The Odyssey - Homer - ebook
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A classic for the ages, „The Odyssey” recounts Odysseus’ (Ulysses) journey home after the Trojan War. After the end of the war, Ulysses and his companions decide to return home, but in the middle of the path a horrible storm deviates them from the original route. Just one more difficulty, they have to face monsters like Cyclops and Mermaids, always overcoming them with cleverness astuteness. During one of these confrontations, all his companions are murdered and Ulysses has to continue his journey alone, but a generous king and the goddess Athena helps him. He withstands the lure of the Sirens’ song and a trip to the Underworld, only to find his most difficult challenge at home, where treacherous suitors seek to steal his kingdom and his loyal wife, Penelope.

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Liczba stron: 555

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Contents

BOOK I

BOOK II

BOOK III

BOOK IV

BOOK V

BOOK VI

BOOK VII

BOOK VIII

BOOK IX

BOOK X

BOOK XI

BOOK XII

BOOK XIII

BOOK XIV

BOOK XV

BOOK XVI

BOOK XVII

BOOK XVIII

BOOK XIX

BOOK XX

BOOK XXI

BOOK XXII

BOOK XXIII

BOOK XXIV

BOOK I

MINERVA’S DESCENT TO ITHACA

The poem opens within forty eight days of the arrival of Ulysses in his dominions. He had now remained seven years in the Island of Calypso, when the gods assembled in council, proposed the method of his departure from thence and his return to his native country. For this purpose it is concluded to send Mercury to Calypso, and Pallas immediately descends to Ithaca. She holds a conference with Telemachus, in the shape of Mantes, king of Taphians; in which she advises him to take a journey in quest of his father Ulysses, to Pylos and Sparta, where Nestor and Menelaus yet reigned; then, after having visibly displayed her divinity, disappears. The suitors of Penelope make great entertainments, and riot in her palace till night. Phemius sings to them the return of the Grecians, till Penelope puts a stop to the song. Some words arise between the suitors and Telemachus, who summons the council to meet the day following.

The man for wisdom’s various arts renown’d, Long exercised in woes, O Muse! resound; Who, when his arms had wrought the destined fall Of sacred Troy, and razed her heaven-built wall, Wandering from clime to clime, observant stray’d, Their manners noted, and their states survey’d, On stormy seas unnumber’d toils he bore, Safe with his friends to gain his natal shore: Vain toils! their impious folly dared to prey On herds devoted to the god of day; The god vindictive doom’d them never more (Ah, men unbless’d!) to touch that natal shore. Oh, snatch some portion of these acts from fate, Celestial Muse! and to our world relate.

Now at their native realms the Greeks arrived; All who the wars of ten long years survived; And ‘scaped the perils of the gulfy main. Ulysses, sole of all the victor train, An exile from his dear paternal coast, Deplored his absent queen and empire lost. Calypso in her caves constrain’d his stay, With sweet, reluctant, amorous delay; In vain-for now the circling years disclose The day predestined to reward his woes. At length his Ithaca is given by fate, Where yet new labours his arrival wait; At length their rage the hostile powers restrain, All but the ruthless monarch of the main. But now the god, remote, a heavenly guest, In AEthiopia graced the genial feast (A race divided, whom with sloping rays The rising and descending sun surveys); There on the world’s extremest verge revered With hecatombs and prayer in pomp preferr’d, Distant he lay: while in the bright abodes Of high Olympus, Jove convened the gods: The assembly thus the sire supreme address’d, AEgysthus’ fate revolving in his breast, Whom young Orestes to the dreary coast Of Pluto sent, a blood-polluted ghost.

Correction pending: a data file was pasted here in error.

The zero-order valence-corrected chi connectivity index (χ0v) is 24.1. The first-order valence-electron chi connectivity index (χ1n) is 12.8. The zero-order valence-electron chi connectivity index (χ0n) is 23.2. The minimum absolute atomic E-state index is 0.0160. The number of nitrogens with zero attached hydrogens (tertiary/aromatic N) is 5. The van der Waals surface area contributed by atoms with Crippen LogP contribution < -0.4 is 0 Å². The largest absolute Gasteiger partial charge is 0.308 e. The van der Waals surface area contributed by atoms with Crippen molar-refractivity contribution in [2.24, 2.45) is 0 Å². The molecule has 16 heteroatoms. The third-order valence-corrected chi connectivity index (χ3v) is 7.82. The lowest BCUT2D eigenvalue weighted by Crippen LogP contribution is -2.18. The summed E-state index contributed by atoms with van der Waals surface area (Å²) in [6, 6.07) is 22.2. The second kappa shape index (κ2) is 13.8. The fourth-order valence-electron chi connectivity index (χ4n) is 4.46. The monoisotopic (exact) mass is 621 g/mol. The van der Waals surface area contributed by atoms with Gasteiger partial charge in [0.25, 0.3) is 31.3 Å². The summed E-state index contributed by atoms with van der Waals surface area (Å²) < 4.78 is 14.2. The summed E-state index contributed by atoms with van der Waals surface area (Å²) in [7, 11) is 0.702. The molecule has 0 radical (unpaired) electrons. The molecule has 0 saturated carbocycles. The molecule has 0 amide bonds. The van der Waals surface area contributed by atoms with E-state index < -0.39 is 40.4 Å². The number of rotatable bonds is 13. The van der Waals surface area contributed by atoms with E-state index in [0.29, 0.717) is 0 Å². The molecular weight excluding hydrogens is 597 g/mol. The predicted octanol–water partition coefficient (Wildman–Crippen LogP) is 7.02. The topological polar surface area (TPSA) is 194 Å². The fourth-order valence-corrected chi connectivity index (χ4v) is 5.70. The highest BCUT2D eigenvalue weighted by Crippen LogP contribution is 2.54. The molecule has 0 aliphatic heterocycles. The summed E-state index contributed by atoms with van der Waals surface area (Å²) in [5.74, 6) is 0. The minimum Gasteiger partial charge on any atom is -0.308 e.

“Perverse mankind! whose wills, created free, Charge all their woes on absolute degree; All to the dooming gods their guilt translate, And follies are miscall’d the crimes of fate. When to his lust AEgysthus gave the rein, Did fate, or we, the adulterous act constrain? Did fate, or we, when great Atrides died, Urge the bold traitor to the regicide? Hermes I sent, while yet his soul remain’d Sincere from royal blood, and faith profaned; To warn the wretch, that young Orestes, grown To manly years, should re-assert the throne. Yet, impotent of mind, and uncontroll’d, He plunged into the gulf which Heaven foretold.”

Here paused the god; and pensive thus replies Minerva, graceful with her azure eyes:

“O thou! from whom the whole creation springs, The source of power on earth derived to kings! His death was equal to the direful deed; So may the man of blood be doomed to bleed! But grief and rage alternate wound my breast For brave Ulysses, still by fate oppress’d. Amidst an isle, around whose rocky shore The forests murmur, and the surges roar, The blameless hero from his wish’d-for home A goddess guards in her enchanted dome; (Atlas her sire, to whose far-piercing eye The wonders of the deep expanded lie; The eternal columns which on earth he rears End in the starry vault, and prop the spheres). By his fair daughter is the chief confined, Who soothes to dear delight his anxious mind; Successless all her soft caresses prove, To banish from his breast his country’s love; To see the smoke from his loved palace rise, While the dear isle in distant prospect lies, With what contentment could he close his eyes! And will Omnipotence neglect to save The suffering virtue of the wise and brave? Must he, whose altars on the Phrygian shore With frequent rites, and pure, avow’d thy power, Be doom’d the worst of human ills to prove, Unbless’d, abandon’d to the wrath of Jove?”

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